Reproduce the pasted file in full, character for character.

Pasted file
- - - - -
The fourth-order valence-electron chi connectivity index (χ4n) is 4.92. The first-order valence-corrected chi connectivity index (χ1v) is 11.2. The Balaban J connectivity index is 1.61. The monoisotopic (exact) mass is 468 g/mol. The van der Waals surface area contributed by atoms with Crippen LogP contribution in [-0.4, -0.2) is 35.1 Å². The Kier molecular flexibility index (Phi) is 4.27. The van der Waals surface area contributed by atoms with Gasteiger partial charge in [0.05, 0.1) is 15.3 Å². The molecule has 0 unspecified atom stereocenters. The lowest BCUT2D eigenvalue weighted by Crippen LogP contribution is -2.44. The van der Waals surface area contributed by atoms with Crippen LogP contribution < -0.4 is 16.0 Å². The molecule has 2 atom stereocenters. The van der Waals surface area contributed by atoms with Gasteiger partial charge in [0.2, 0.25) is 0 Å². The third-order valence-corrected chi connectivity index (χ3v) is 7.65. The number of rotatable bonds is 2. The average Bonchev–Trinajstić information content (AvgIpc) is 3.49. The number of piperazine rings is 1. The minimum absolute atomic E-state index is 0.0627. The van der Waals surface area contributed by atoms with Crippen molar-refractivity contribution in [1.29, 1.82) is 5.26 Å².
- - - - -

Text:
The fourth-order valence-electron chi connectivity index (χ4n) is 4.92. The first-order valence-corrected chi connectivity index (χ1v) is 11.2. The Balaban J connectivity index is 1.61. The monoisotopic (exact) mass is 468 g/mol. The van der Waals surface area contributed by atoms with Crippen LogP contribution in [-0.4, -0.2) is 35.1 Å². The Kier molecular flexibility index (Phi) is 4.27. The van der Waals surface area contributed by atoms with Gasteiger partial charge in [0.05, 0.1) is 15.3 Å². The molecule has 0 unspecified atom stereocenters. The lowest BCUT2D eigenvalue weighted by Crippen LogP contribution is -2.44. The van der Waals surface area contributed by atoms with Crippen LogP contribution < -0.4 is 16.0 Å². The molecule has 2 atom stereocenters. The van der Waals surface area contributed by atoms with Gasteiger partial charge in [0.2, 0.25) is 0 Å². The third-order valence-corrected chi connectivity index (χ3v) is 7.65. The number of rotatable bonds is 2. The average Bonchev–Trinajstić information content (AvgIpc) is 3.49. The number of piperazine rings is 1. The minimum absolute atomic E-state index is 0.0627. The van der Waals surface area contributed by atoms with Crippen molar-refractivity contribution in [1.29, 1.82) is 5.26 Å².